Wednesday, September 2, 1998 Published at 10:39 GMT 11:39 UK
World: South Asia
India grapples with floods
The BBC's Daniel Lak reports from Delhi on efforts to help those affected by flooding across north and east India:
It is hard to comprehend the sheer scale of these floods or the devastation they have brought.
Across North India, nearly 1,500 deaths have been confirmed.
Tens of millions have been forced from their homes onto high ground or into hastily-built relief camps.
The Indian army is co-ordinating rescue efforts in some of the worst hit places.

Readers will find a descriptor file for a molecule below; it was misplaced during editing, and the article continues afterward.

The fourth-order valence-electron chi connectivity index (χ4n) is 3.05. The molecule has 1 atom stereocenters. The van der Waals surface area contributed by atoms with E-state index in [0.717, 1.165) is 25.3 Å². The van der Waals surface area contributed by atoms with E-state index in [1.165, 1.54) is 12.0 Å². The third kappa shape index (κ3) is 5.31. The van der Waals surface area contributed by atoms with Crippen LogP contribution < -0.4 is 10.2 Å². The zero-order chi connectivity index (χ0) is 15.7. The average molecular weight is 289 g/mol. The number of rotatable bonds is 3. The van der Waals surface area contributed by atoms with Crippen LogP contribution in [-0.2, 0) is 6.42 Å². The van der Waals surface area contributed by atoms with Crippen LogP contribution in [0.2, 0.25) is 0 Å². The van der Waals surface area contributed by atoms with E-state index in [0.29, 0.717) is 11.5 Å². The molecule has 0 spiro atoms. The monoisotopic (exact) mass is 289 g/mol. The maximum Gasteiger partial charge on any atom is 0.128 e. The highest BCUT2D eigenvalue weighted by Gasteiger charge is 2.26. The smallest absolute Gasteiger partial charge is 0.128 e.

So far the most populous Indian state, Uttar Pradesh, is worst affected. Officials there estimate the cost of the damage to buildings, roads and crops to be hundreds of millions of dollars.
Floods have also hit Bihar state further down the River Ganges and West Bengal.
To the east, Assam State and the River Brahmaputra are also being hit by flooding.
Officials say the waters there have been dropping, but have begun to rise again after heavy rains.
A common problem is that the main rivers where most of the flood control embankments are, have become so full they can't take any more water.
Tributaries back up and cause flooding of their own. Officials say this year's heavy monsoon rains are partially to blame, but most say the problem is more because of over felling of trees in the Himalayas.
That means less and less water is retained by damaged mountain forests and more flooding is almost certain in years to come.